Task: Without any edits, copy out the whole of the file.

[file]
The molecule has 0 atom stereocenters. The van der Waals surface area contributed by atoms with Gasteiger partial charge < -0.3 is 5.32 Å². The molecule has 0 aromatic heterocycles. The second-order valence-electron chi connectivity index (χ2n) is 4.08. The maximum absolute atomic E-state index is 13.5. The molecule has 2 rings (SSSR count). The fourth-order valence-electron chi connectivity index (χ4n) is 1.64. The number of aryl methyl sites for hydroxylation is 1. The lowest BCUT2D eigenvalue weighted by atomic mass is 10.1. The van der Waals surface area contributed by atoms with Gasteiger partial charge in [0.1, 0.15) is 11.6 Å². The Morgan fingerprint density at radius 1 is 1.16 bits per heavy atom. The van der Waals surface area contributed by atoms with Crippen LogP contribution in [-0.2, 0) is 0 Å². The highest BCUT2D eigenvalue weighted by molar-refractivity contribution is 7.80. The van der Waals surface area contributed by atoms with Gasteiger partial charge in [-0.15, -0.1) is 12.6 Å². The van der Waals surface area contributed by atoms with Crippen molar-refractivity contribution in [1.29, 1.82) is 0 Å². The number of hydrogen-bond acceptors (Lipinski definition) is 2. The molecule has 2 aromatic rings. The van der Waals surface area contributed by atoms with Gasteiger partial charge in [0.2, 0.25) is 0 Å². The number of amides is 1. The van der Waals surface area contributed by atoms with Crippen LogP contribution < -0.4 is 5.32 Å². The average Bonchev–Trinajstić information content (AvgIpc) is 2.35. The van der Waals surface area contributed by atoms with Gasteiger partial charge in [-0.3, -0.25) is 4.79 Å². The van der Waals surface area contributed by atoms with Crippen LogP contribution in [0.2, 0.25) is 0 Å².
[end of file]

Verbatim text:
The molecule has 0 atom stereocenters. The van der Waals surface area contributed by atoms with Gasteiger partial charge < -0.3 is 5.32 Å². The molecule has 0 aromatic heterocycles. The second-order valence-electron chi connectivity index (χ2n) is 4.08. The maximum absolute atomic E-state index is 13.5. The molecule has 2 rings (SSSR count). The fourth-order valence-electron chi connectivity index (χ4n) is 1.64. The number of aryl methyl sites for hydroxylation is 1. The lowest BCUT2D eigenvalue weighted by atomic mass is 10.1. The van der Waals surface area contributed by atoms with Gasteiger partial charge in [0.1, 0.15) is 11.6 Å². The Morgan fingerprint density at radius 1 is 1.16 bits per heavy atom. The van der Waals surface area contributed by atoms with Crippen LogP contribution in [-0.2, 0) is 0 Å². The highest BCUT2D eigenvalue weighted by molar-refractivity contribution is 7.80. The van der Waals surface area contributed by atoms with Gasteiger partial charge in [-0.15, -0.1) is 12.6 Å². The van der Waals surface area contributed by atoms with Crippen molar-refractivity contribution in [1.29, 1.82) is 0 Å². The number of hydrogen-bond acceptors (Lipinski definition) is 2. The molecule has 2 aromatic rings. The van der Waals surface area contributed by atoms with Gasteiger partial charge in [0.2, 0.25) is 0 Å². The number of amides is 1. The van der Waals surface area contributed by atoms with Crippen LogP contribution < -0.4 is 5.32 Å². The average Bonchev–Trinajstić information content (AvgIpc) is 2.35. The van der Waals surface area contributed by atoms with Gasteiger partial charge in [-0.3, -0.25) is 4.79 Å². The van der Waals surface area contributed by atoms with Crippen LogP contribution in [0.2, 0.25) is 0 Å².